WASHINGTON U.-ST. LOUIS (US) — A study of people with torn knee cartilage indicates there may be a link between osteoarthritis and genes related to obesity and aging.
Osteoarthritis involves the breakdown of cartilage, causing pain, swelling and stiffness that make it difficult, over time, to move the joint or put weight on it.
The research involved 68 people who had surgery to repair or remove a torn meniscus, the cartilage in the knee that acts as a cushion between the shinbone and the thighbone. The findings by a team at Washington University School of Medicine in St. Louis are available in the International Journal of Obesity.
“Having a tear in the meniscus is associated with an increased risk of developing osteoarthritis later in life,” says principal investigator Robert H. Brophy. “Some studies have suggested that more than 50 percent of people with a meniscus tear will go on to develop arthritis 10 to 20 years later, but we don’t precisely understand how one leads to the other.”
For the study, Brophy, a sports medicine specialist and associate professor of orthopaedic surgery, and M. Farrooq Rai, postdoctoral research scholar in orthopaedic surgery, analyzed the activity of 28 genes related to obesity, aging, and the secretion of inflammatory substances in meniscus tissue to learn how genes related to age and body mass might influence the development of arthritis.
“We know there’s a mechanical relationship,” he says. “People who are obese have increased pressure and force on the knee joint. And older people have more wear and tear on the joints. But we wanted to see whether something else is going on that may accelerate the risk for osteoarthritis.”
Brophy and his colleagues found four aging-related genes and one obesity-related gene behaving abnormally in torn meniscus tissue. Heavy patients had low activity levels in the obesity gene, and older patients had low activity in aging-related genes.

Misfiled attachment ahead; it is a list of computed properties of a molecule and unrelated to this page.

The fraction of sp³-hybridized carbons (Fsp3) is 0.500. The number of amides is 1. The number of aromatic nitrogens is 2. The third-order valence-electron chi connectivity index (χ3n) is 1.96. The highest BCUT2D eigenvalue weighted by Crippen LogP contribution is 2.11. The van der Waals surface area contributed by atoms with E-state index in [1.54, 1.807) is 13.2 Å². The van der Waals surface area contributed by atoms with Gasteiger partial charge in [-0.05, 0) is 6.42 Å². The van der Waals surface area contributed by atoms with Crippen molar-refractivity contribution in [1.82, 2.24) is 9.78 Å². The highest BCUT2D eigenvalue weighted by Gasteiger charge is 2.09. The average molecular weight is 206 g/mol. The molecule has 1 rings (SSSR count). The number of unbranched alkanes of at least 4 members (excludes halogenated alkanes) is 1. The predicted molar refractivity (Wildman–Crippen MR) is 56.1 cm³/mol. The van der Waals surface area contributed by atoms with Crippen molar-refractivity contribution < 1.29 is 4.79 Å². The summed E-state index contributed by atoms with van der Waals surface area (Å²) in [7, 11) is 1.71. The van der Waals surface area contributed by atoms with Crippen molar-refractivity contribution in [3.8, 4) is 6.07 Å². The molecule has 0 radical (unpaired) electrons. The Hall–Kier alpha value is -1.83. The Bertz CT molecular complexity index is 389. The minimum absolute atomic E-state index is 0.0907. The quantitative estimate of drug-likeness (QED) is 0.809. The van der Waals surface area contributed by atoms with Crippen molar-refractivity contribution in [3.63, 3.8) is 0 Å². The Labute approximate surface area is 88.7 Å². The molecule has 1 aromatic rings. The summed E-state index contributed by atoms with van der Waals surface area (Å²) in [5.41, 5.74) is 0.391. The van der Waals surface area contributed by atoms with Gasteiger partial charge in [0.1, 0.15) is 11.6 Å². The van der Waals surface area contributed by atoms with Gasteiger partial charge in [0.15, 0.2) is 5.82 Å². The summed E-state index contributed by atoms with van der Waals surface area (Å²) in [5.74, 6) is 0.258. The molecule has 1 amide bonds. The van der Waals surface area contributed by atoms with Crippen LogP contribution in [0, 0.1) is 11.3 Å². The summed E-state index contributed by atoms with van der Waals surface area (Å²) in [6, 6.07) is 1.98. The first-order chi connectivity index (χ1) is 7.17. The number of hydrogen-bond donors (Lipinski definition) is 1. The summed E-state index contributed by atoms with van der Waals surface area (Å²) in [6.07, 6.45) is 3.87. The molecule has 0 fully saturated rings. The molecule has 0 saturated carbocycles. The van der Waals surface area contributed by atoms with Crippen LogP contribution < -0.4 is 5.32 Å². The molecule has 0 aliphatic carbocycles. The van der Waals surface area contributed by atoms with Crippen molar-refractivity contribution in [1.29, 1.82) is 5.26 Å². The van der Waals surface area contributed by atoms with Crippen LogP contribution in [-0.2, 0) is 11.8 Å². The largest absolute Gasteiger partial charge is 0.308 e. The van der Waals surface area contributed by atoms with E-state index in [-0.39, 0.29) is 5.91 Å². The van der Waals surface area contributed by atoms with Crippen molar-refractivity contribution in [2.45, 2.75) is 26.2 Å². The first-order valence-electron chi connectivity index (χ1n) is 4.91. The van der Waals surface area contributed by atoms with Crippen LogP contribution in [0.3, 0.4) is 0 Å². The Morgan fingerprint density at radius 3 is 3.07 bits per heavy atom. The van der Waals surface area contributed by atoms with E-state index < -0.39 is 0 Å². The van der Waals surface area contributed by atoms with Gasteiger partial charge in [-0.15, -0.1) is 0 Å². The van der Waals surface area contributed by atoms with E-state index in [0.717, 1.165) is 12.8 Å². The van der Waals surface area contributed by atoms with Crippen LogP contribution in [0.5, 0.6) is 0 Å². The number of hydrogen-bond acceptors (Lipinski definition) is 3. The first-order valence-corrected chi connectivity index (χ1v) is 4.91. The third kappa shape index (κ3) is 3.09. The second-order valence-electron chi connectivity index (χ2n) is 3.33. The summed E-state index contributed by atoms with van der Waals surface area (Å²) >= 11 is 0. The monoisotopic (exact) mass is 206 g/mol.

Low activity in the genes may contribute to disease by leaving the tissue without enough of the proteins necessary for the meniscus to function normally.
The researchers also noticed differences in the activity of genes involved in degrading tissue and increasing inflammation levels.
“In general, I think we can say that the inflammatory molecules we see in the tissue are not good,” says co-investigator Linda J. Sandell, a professor of orthopaedic surgery. “The meniscus is a stable, slowly changing tissue. But if it’s overstimulated, that usually means it’s being irritated in some way.
“What we don’t know at this point is whether the meniscus is irritated because it was torn by injury or whether it’s responding to something else. It’s even possible that the tissue tore because it already was in a pre-osteoarthritis condition.”
“We’re beginning to learn that the meniscus itself is manufacturing things that could degrade tissue in the knee, so it may be an active player in osteoarthritis. Unfortunately, many drug companies aren’t excited about developing drugs to inhibit osteoarthritis until we can show that it’s possible to detect it early.”
The current study looked primarily at the activity of genes already suspected of being involved in the development of osteoarthritis. But Sandell and Brophy say their next step involves analyzing every gene that’s active in meniscus tissue.
They’ll also continue to follow patients to see whether it’s possible to connect the dots that link genetic and molecular markers in the meniscus to clinical outcomes in patients.
The Orthopaedic Research and Education Foundation and the National Institutes of Health funded the work.